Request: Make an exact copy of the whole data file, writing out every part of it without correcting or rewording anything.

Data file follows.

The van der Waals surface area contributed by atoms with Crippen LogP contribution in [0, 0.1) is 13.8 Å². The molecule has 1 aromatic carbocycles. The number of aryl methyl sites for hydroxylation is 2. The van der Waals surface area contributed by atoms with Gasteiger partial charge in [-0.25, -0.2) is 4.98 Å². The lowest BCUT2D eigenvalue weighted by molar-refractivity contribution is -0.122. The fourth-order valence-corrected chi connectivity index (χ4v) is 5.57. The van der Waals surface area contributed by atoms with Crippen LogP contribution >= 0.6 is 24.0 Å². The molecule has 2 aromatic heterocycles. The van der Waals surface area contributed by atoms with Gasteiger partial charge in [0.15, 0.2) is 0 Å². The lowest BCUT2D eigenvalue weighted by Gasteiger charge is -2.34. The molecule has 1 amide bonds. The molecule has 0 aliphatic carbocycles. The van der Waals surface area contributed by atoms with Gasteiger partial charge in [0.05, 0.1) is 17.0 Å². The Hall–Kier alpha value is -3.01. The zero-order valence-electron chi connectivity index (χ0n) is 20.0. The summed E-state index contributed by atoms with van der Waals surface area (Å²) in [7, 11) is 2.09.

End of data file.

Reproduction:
The van der Waals surface area contributed by atoms with Crippen LogP contribution in [0, 0.1) is 13.8 Å². The molecule has 1 aromatic carbocycles. The number of aryl methyl sites for hydroxylation is 2. The van der Waals surface area contributed by atoms with Gasteiger partial charge in [-0.25, -0.2) is 4.98 Å². The lowest BCUT2D eigenvalue weighted by molar-refractivity contribution is -0.122. The fourth-order valence-corrected chi connectivity index (χ4v) is 5.57. The van der Waals surface area contributed by atoms with Crippen LogP contribution >= 0.6 is 24.0 Å². The molecule has 2 aromatic heterocycles. The van der Waals surface area contributed by atoms with Gasteiger partial charge in [0.15, 0.2) is 0 Å². The lowest BCUT2D eigenvalue weighted by Gasteiger charge is -2.34. The molecule has 1 amide bonds. The molecule has 0 aliphatic carbocycles. The van der Waals surface area contributed by atoms with Gasteiger partial charge in [0.05, 0.1) is 17.0 Å². The Hall–Kier alpha value is -3.01. The zero-order valence-electron chi connectivity index (χ0n) is 20.0. The summed E-state index contributed by atoms with van der Waals surface area (Å²) in [7, 11) is 2.09.